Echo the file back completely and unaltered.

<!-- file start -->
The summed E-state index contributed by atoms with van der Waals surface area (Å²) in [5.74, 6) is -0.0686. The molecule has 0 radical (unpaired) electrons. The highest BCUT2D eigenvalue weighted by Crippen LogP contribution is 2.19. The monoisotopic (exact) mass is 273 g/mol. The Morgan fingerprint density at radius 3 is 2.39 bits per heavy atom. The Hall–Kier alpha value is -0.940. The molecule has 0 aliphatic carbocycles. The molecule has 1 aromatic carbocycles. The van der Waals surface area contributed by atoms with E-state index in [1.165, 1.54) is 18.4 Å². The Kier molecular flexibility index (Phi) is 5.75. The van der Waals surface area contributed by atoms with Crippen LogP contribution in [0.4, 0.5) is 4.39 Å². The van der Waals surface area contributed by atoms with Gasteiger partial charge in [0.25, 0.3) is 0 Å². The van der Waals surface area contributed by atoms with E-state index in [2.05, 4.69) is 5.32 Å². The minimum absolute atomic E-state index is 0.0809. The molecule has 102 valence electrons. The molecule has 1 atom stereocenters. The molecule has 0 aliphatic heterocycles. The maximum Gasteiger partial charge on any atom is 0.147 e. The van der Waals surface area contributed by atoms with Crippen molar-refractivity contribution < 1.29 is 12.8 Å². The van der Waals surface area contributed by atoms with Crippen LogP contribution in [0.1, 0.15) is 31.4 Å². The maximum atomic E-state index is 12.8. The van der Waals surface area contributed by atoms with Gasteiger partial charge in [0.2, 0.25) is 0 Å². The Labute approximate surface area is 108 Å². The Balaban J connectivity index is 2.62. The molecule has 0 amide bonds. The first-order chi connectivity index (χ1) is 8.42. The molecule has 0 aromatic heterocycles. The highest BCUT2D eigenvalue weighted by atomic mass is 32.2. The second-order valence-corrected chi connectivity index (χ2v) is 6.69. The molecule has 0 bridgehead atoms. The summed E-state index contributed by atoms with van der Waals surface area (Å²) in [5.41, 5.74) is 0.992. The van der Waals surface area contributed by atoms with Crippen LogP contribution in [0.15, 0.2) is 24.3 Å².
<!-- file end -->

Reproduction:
The summed E-state index contributed by atoms with van der Waals surface area (Å²) in [5.74, 6) is -0.0686. The molecule has 0 radical (unpaired) electrons. The highest BCUT2D eigenvalue weighted by Crippen LogP contribution is 2.19. The monoisotopic (exact) mass is 273 g/mol. The Morgan fingerprint density at radius 3 is 2.39 bits per heavy atom. The Hall–Kier alpha value is -0.940. The molecule has 0 aliphatic carbocycles. The molecule has 1 aromatic carbocycles. The van der Waals surface area contributed by atoms with E-state index in [1.165, 1.54) is 18.4 Å². The Kier molecular flexibility index (Phi) is 5.75. The van der Waals surface area contributed by atoms with Crippen LogP contribution in [0.4, 0.5) is 4.39 Å². The van der Waals surface area contributed by atoms with Gasteiger partial charge in [0.25, 0.3) is 0 Å². The van der Waals surface area contributed by atoms with E-state index in [2.05, 4.69) is 5.32 Å². The minimum absolute atomic E-state index is 0.0809. The molecule has 102 valence electrons. The molecule has 1 atom stereocenters. The molecule has 0 aliphatic heterocycles. The maximum Gasteiger partial charge on any atom is 0.147 e. The van der Waals surface area contributed by atoms with Crippen molar-refractivity contribution < 1.29 is 12.8 Å². The van der Waals surface area contributed by atoms with Crippen LogP contribution in [0.1, 0.15) is 31.4 Å². The maximum atomic E-state index is 12.8. The van der Waals surface area contributed by atoms with Gasteiger partial charge in [0.2, 0.25) is 0 Å². The Labute approximate surface area is 108 Å². The Balaban J connectivity index is 2.62. The molecule has 0 amide bonds. The first-order chi connectivity index (χ1) is 8.42. The molecule has 0 aromatic heterocycles. The highest BCUT2D eigenvalue weighted by atomic mass is 32.2. The second-order valence-corrected chi connectivity index (χ2v) is 6.69. The molecule has 0 bridgehead atoms. The summed E-state index contributed by atoms with van der Waals surface area (Å²) in [5.41, 5.74) is 0.992. The van der Waals surface area contributed by atoms with Crippen LogP contribution in [0.15, 0.2) is 24.3 Å².